On June 26, the Atlantic Council’s Future of Iran Initiative launched a new issue brief, Environmental and Wildlife Degradation in Iran, by ecologist David Laylin. The report details the breadth of these challenges and outlines steps the Islamic Republic and international partners might take to begin to remedy them.
On June 26, the Atlantic Council’s Global Business & Economics Program, in partnership with the Center for a New American Security (CNAS), hosted a lunch roundtable discussion on US sanctions options against North Korea. The event featured Daleep Singh, senior fellow at the Atlantic Council and adjunct senior fellow at CNAS; and Peter E. Harrell, adjunct senior fellow at the Energy, Economics, and Security Program at CNAS. Elizabeth Rosenberg, senior fellow and director of the Energy, Environment, and Security Program at CNAS, moderated and Ambassador Daniel Fried, distinguished fellow at the Atlantic Council’s Future Europe Initiative and Eurasia Center, gave opening remarks.
On Tuesday, June 19, the Atlantic Council’s Adrienne Arsht Latin America Center hosted an event titled, “Colombia’s Vote: The Road Ahead for Iván Duque.” The event brought about a rapid reaction discussion to Iván Duque’s victory over Gustavo Petro in the Colombian election held on June 17th. The speakers touched on a range of topics, including the growing polarization in Colombia, the future of the peace accords, the neighboring crisis in Venezuela, and prospects for the Colombian economy.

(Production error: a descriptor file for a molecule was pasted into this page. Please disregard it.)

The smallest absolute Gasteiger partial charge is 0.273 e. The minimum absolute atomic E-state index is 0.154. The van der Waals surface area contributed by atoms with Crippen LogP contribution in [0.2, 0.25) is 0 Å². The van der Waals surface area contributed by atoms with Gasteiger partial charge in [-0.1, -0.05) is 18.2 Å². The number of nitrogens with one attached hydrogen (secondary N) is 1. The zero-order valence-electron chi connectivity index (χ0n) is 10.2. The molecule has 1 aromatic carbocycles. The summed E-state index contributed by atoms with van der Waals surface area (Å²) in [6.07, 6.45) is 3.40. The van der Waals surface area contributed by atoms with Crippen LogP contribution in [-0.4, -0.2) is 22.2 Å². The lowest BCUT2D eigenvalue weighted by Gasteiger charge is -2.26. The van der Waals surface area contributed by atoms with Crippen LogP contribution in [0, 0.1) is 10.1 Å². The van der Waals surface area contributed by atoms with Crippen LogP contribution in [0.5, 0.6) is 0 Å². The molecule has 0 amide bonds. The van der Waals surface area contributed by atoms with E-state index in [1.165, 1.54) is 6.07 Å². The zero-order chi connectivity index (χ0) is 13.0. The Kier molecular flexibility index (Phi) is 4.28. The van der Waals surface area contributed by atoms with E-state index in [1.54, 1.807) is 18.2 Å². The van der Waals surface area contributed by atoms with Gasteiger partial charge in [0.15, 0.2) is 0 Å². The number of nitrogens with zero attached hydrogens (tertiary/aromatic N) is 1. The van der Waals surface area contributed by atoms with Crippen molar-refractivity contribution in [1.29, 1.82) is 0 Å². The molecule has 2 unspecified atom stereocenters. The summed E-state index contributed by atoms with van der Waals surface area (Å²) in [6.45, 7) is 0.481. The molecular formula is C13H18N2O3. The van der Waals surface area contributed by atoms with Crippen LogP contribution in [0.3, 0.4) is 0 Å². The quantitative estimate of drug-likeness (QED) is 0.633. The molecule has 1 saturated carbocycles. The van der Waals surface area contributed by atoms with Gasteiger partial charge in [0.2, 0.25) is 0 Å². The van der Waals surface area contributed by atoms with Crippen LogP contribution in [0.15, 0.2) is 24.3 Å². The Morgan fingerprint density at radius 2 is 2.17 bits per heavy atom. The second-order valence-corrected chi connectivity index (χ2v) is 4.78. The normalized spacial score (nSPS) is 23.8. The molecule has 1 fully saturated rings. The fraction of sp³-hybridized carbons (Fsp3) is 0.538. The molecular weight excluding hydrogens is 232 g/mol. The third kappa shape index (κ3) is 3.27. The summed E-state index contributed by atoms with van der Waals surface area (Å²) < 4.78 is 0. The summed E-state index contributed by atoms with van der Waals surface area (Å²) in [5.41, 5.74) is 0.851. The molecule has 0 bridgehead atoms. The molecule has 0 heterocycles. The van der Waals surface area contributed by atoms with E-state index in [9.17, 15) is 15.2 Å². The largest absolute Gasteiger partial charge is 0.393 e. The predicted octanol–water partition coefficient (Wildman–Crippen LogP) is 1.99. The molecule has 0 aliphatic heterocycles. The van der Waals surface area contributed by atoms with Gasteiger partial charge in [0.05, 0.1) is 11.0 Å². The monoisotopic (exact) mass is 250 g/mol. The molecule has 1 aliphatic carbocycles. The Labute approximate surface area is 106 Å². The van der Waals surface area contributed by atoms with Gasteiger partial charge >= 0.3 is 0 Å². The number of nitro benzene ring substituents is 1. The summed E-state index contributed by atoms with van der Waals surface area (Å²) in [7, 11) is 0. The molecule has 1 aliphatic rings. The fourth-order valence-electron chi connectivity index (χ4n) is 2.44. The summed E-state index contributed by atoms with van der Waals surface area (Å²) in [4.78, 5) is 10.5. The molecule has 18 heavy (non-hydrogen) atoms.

On June 13, the Atlantic Council’s Global Business & Economics Program hosted a breakfast roundtable discussion on the present and future of the European Monetary Union (EMU).
The event featured José Leandro, director of policy, strategy, coordination, and communication, directorate general for economic and financial affairs at the European Commission; and Gabriele Giudice, head of the unit on EMU deepening and macroeconomy of the Euro area, directorate general for economic and financial affairs at the European Commission. It was moderated by Bart Oosterveld, C. Boyden Gray fellow on global finance and growth and director of the Global Business & Economics Program at the Atlantic Council.
Once a thriving hub for trade and a major agricultural producer, the State of Rakhine in western Myanmar has more recently become better known as a crucible for an ongoing humanitarian, security, and developmental crisis. Violence between majority Buddhists and minority Rohingya Muslims -- who speak a distinct Bengali dialect and have lived in Rakhine for generations -- has led to an estimated one million Rohingya fleeing west for the comparative safety of Cox’s Bazar, in eastern Bangladesh, the vast majority of whom are women and children. In a campaign of sexual violence, arson, and mass murder waged by the Burmese military, or Tatamadaw, the number of Rohingya killed is currently unknown.